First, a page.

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From Gusher to Trickle: A Timeline of Saudi Oil Production Cuts

Mar 12, 2019

Better Data for Better Investment DecisionsBetter Data for Better Investment Decisions
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  • The eventful year for crude oil continues this week with Saudi Arabia supplying clients with notably less oil than requested in April, furthering an already deeper-than-expected production cut into its second month. In the last year, sentiment in oil markets has been influenced by news of US sanctions, turmoil in Venezuela, and even tweets from US President Donald Trump. In what has been a complicated year for oil markets, we are providing a brief timeline of important news and events to shake oil markets.
     
  • Saudi Arabia cut March crude oil output by 500,000 barrels/day from February levels, dragging crude oil output to under 10,000,000 barrels/day for March. With aforementioned reports that Saudi Arabia will continue its production cuts into April, Saudi Arabia crude oil output will likely hold well below 10,000,000 barrels/day in the near-term.  
     
  • Below you will find a 5-year chart depicting monthly Saudi Arabia crude oil output in terms of barrels/day.

 

Source: Bloomberg
 

  • Turbulence in crude oil markets began on June 13th, 2019 when President Donald Trump fired off a tweet, directed at OPEC, criticizing high oil prices. In his tweet, President Trump wrote, “Oil prices are too high, OPEC is at it again. Not good!”
     
  • OPEC appeared to respond positively to criticisms by President Trump, although the organization may have simply been driven purely by a desire to cool high oil prices, which were trading at elevated levels -- around the time of President Trump’s tweet, Brent Crude Oil was hovering between USD$70/bbl and USD$80/bbl. On June 22nd, 2018, Saudi-led OPEC oil cartel members voted to increase nominal output by 1 million barrels/day.  
     
  • Shortly after on June 23rd, 2018, Russia and other additional oil-producing allies announced they would support the 1 million barrel/day oil output increase.  
     
  • A few weeks following Trump’s initial tweets directed at OPEC on July 7th, 2018, Iranian Oil Minister Bijan Namdar Zanganeh accused President Trump of insulting OPEC with his comments. Zangeneh was also keen to point out that OPEC did not increase crude oil production in response to pressure by the US President.  
     
  • After crude oil prices reached highs in October 2018, the commodities price dove through November into December. From its high of USD$86.71/bbl on October 3rd, 2018, Brent Crude Oil prices fell 42% to a low of USD$50.29/bbl on December 26th, 2018.
     
  • Amid falling oil prices in the fourth quarter of 2018, President Trump urged OPEC not to slash oil production at their December meeting when he tweeted, “Hopefully OPEC will be keeping oil flows as is, not restricted. The World does not want to see, or need, higher oil prices!,” on December 5th, 2018.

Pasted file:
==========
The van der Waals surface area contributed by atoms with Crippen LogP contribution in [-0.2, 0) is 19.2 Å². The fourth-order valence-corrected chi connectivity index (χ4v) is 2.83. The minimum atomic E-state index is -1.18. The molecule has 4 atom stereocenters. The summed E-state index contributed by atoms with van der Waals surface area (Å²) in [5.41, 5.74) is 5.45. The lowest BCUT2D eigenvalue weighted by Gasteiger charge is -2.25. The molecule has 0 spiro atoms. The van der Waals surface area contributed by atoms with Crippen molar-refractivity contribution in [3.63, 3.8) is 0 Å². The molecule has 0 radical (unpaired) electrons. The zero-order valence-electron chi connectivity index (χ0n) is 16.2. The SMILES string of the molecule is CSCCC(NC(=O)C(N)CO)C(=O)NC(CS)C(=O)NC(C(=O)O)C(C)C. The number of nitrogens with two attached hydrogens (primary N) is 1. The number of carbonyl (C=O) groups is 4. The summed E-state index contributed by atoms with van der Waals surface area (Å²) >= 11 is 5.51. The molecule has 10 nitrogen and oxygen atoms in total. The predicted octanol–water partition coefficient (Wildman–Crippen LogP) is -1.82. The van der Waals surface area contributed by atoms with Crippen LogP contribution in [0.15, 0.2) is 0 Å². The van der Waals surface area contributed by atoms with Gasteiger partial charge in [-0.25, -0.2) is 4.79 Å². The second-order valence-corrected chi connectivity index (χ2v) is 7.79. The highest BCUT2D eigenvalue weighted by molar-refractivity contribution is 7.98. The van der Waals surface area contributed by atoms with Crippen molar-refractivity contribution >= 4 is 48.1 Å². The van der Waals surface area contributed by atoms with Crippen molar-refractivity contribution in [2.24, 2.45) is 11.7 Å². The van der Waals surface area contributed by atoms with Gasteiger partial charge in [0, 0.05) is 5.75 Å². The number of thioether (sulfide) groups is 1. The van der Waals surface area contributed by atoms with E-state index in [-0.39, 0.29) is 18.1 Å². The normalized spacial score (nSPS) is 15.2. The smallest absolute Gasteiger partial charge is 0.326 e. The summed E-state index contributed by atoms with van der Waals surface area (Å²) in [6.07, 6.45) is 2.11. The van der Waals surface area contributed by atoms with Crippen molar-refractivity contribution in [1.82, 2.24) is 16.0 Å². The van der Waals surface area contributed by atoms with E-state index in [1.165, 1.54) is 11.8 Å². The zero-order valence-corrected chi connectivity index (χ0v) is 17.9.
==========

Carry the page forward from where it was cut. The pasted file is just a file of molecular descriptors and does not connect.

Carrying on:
• OPEC did not oblige to President Trump’s desire when, on December 7th, 2018, the organization announced a crude oil production cut of 1.2 million barrels/day, beginning in January and extending for 6 months.
     
  • Further turbulence was thrown into oil markets on January 23rd, 2019 when Juan Guaido declared himself Interim President of Venezuela, one of the largest crude oil producers in the world.
     
  • On January 29th, 2019, Nicolas Maduro, the previously elected President of Venezuela (although many object that the election was corrupt) sought OPEC’s support against US sanctions imposed on the country’s domestic oil industry. OPEC did not make any formal statement regarding the request.
     
  • Despite turmoil in Venezuela and already lower crude oil production output, OPEC announced on February 12th, 2019 that it sharply reduced crude oil production in January mainly due to slashed output by Saudi Arabia.
     
  • More recently, the U.S. government cut its oil production forecast for the first time in six months as drillers scale back in smaller shale plays and the U.S. Gulf of Mexico. While crude output is still expected to reach record levels, the Energy Information Administration trimmed its 2019 forecast to 12.3 million barrels a day -- 110,000 barrels-a-day lower than it had forecast previously. In 2020, production is expected to reach 13.03 million barrels a day -- 170,000 barrels a day lower than last month’s estimate.
     
  • Investors who are bullish on the oil sector may want to consider buying oil stocks ranked as "Top Buy" in our stock models. Below, we highlight the most attractive names:
     
  • Panhandle Oil and Gas Inc. (PHX) is rated "Top Buy" in our US Micro-Cap Global Top Stock Ideas. We have highlighted Panhandle Oil and Gas Inc. several times this month as a March "Top Buy" stock research report, seen here
     
  • Royal Dutch Shell plc (ENXTAM: RDSA) is rated "Top Buy" in our European Large-Cap Global Top Stock Ideas and "Top Buy" in our United Kingdom All-Cap Global Top Stock Ideas. 
     
  • Repsol, S.A. (BME: REP) is rated "Top Buy" in our European Large-Cap Global Top Stock Ideas. 

 

Global Top Stock IdeasTOP LONG & TOP SHORT STOCK IDEAS FOR GLOBAL MARKETSMONTHLY TOP IDEAS FROM OUR MULTI-FACTOR QUANTITATIVE MODELS
Global Top Stock IdeasTOP LONG & TOP SHORT STOCK IDEAS FOR GLOBAL MARKETSMONTHLY TOP IDEAS FROM OUR MULTI-FACTOR QUANTITATIVE MODELS